Many of our senior lay activists are well aware that we will need strike action in order to win this fight – although there are real disagreements on whether we should go for strike action now or later.  After much debate, the joint national committees of Amicus and TGWU Health members agreed a resolution supporting the day of action on 3rd December, to be followed by further action ‘up to and including strike action’ in January if the Government has not made necessary concessions.

A longer report on the meetings is here.

So where are we now? It’s a mixed picture. Unite’s stance on pay has been a principled one, in terms of rejecting the truly rotten three year package negotiated by other unions and imposed by the Government. We’ve run a strong campaign, and delivered ‘Yes’ votes for strike action and for industrial action short of strike action as a direct result of this. We’re going for the one day of work to rule – fine, but the chances of this forcing the Government to make concessions are minimal. If we’re serious about delivering fair pay for our members in Health, we have to be prepared to take strike action; strike action with any other public sector union we can make common cause with, or strike action on our own if we have to. If our senior officials block this, they need to be challenged. It’s our pay that’s at stake here, not theirs.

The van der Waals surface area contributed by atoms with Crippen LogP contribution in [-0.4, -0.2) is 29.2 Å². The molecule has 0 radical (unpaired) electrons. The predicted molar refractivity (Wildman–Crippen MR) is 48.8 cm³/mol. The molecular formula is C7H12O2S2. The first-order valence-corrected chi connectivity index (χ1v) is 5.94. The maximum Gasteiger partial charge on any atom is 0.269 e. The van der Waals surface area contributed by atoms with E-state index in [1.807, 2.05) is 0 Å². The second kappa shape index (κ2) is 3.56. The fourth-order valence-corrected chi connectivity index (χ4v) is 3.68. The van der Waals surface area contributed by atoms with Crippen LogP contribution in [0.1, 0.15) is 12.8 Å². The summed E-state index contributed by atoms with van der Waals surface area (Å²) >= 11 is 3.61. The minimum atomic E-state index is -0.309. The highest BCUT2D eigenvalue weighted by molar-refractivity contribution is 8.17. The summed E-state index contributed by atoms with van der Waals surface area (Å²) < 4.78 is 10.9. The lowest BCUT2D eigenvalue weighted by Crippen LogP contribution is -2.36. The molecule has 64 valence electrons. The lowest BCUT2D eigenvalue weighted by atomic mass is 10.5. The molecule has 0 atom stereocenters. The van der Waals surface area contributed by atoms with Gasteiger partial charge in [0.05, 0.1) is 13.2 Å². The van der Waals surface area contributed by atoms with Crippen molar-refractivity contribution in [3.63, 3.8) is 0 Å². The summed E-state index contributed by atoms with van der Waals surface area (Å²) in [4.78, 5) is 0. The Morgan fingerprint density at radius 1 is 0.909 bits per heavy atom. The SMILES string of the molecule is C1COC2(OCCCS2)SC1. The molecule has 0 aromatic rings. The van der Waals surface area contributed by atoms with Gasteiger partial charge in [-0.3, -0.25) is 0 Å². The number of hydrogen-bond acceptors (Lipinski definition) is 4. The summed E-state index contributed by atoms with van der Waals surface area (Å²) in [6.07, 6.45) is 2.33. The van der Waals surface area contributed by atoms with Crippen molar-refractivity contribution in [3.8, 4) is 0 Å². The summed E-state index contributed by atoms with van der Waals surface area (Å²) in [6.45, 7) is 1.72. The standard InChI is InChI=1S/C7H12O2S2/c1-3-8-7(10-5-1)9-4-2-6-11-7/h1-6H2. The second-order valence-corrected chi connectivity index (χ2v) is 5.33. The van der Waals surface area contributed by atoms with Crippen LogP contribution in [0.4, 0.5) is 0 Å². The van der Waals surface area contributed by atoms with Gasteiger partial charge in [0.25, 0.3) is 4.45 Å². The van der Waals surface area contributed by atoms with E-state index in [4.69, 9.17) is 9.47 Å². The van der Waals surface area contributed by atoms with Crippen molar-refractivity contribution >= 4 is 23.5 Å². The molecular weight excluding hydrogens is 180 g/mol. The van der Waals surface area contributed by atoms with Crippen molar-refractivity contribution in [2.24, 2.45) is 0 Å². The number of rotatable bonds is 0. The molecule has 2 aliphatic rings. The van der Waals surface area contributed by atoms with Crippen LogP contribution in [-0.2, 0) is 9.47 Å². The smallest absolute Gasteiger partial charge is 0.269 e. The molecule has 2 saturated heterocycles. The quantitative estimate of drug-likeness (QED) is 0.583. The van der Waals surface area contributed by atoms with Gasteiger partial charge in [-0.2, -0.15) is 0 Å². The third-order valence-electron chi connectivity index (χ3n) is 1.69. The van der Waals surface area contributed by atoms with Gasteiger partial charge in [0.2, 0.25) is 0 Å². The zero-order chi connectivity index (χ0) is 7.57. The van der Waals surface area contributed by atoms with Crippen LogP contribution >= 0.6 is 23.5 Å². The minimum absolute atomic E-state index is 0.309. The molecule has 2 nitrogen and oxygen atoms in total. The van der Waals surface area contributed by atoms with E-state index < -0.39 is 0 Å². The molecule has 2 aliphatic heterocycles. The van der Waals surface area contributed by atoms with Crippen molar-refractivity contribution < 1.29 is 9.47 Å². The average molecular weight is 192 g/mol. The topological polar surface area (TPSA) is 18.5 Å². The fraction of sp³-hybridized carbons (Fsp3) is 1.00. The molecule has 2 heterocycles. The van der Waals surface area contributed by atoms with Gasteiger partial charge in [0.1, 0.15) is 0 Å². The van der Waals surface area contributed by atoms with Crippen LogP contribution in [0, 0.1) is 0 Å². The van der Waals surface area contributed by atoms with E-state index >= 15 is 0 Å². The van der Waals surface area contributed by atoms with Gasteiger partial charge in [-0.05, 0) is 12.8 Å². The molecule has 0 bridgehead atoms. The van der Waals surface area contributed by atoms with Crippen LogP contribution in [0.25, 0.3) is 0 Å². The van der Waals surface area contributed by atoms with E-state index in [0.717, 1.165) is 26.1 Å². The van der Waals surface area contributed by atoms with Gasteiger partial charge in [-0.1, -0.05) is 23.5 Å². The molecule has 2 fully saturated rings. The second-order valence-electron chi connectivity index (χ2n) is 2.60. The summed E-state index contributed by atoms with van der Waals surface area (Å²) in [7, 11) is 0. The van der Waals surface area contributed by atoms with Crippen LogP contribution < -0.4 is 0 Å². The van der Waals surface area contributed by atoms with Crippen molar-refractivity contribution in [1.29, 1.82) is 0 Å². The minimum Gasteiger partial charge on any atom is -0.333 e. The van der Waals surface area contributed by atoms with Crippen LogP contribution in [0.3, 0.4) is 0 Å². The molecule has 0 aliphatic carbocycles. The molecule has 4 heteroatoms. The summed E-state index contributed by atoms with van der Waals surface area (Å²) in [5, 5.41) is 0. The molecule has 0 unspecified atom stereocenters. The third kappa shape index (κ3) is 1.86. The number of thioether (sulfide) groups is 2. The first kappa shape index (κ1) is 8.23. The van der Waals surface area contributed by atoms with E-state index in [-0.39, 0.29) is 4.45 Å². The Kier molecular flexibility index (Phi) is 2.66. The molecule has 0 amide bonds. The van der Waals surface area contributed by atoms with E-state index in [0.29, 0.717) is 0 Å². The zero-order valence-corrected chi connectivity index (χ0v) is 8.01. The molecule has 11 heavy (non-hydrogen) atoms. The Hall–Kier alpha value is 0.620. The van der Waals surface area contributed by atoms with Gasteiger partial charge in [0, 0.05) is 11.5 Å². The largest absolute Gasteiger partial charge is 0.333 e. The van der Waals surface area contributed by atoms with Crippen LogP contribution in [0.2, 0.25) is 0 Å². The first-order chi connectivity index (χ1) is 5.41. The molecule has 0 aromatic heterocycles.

The other thing we might want to do, of course, is to review how sensible it is to have donated £15 million to the Labour Party since the 2005 general election, and to have received so little in return. The money poured into the Labour Party’s coffers is a growing source of dismay amongst our members in Health.